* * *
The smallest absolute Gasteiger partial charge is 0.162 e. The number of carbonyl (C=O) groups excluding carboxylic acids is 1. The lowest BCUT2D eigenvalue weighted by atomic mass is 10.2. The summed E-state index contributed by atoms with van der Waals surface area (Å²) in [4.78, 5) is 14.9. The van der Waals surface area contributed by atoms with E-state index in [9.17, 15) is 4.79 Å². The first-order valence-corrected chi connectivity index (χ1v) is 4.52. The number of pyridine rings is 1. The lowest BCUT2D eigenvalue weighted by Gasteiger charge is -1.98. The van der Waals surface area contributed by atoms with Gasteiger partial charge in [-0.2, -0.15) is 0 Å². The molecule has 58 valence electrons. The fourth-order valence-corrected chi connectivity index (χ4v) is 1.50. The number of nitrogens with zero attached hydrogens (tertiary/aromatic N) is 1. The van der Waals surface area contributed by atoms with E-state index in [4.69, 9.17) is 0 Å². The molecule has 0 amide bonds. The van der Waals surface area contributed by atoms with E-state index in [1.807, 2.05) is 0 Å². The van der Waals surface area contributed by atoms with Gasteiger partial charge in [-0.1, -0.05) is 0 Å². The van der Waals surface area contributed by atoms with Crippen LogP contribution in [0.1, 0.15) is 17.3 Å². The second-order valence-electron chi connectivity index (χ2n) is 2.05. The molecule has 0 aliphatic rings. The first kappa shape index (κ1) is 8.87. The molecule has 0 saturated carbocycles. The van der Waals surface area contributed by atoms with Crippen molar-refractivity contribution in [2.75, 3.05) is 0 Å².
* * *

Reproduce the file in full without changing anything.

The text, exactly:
The smallest absolute Gasteiger partial charge is 0.162 e. The number of carbonyl (C=O) groups excluding carboxylic acids is 1. The lowest BCUT2D eigenvalue weighted by atomic mass is 10.2. The summed E-state index contributed by atoms with van der Waals surface area (Å²) in [4.78, 5) is 14.9. The van der Waals surface area contributed by atoms with E-state index in [9.17, 15) is 4.79 Å². The first-order valence-corrected chi connectivity index (χ1v) is 4.52. The number of pyridine rings is 1. The lowest BCUT2D eigenvalue weighted by Gasteiger charge is -1.98. The van der Waals surface area contributed by atoms with Gasteiger partial charge in [-0.2, -0.15) is 0 Å². The molecule has 58 valence electrons. The fourth-order valence-corrected chi connectivity index (χ4v) is 1.50. The number of nitrogens with zero attached hydrogens (tertiary/aromatic N) is 1. The van der Waals surface area contributed by atoms with E-state index in [4.69, 9.17) is 0 Å². The molecule has 0 amide bonds. The van der Waals surface area contributed by atoms with E-state index in [1.807, 2.05) is 0 Å². The van der Waals surface area contributed by atoms with Gasteiger partial charge in [-0.1, -0.05) is 0 Å². The van der Waals surface area contributed by atoms with Crippen LogP contribution in [0.1, 0.15) is 17.3 Å². The second-order valence-electron chi connectivity index (χ2n) is 2.05. The molecule has 0 aliphatic rings. The first kappa shape index (κ1) is 8.87. The molecule has 0 saturated carbocycles. The van der Waals surface area contributed by atoms with Crippen molar-refractivity contribution in [2.75, 3.05) is 0 Å².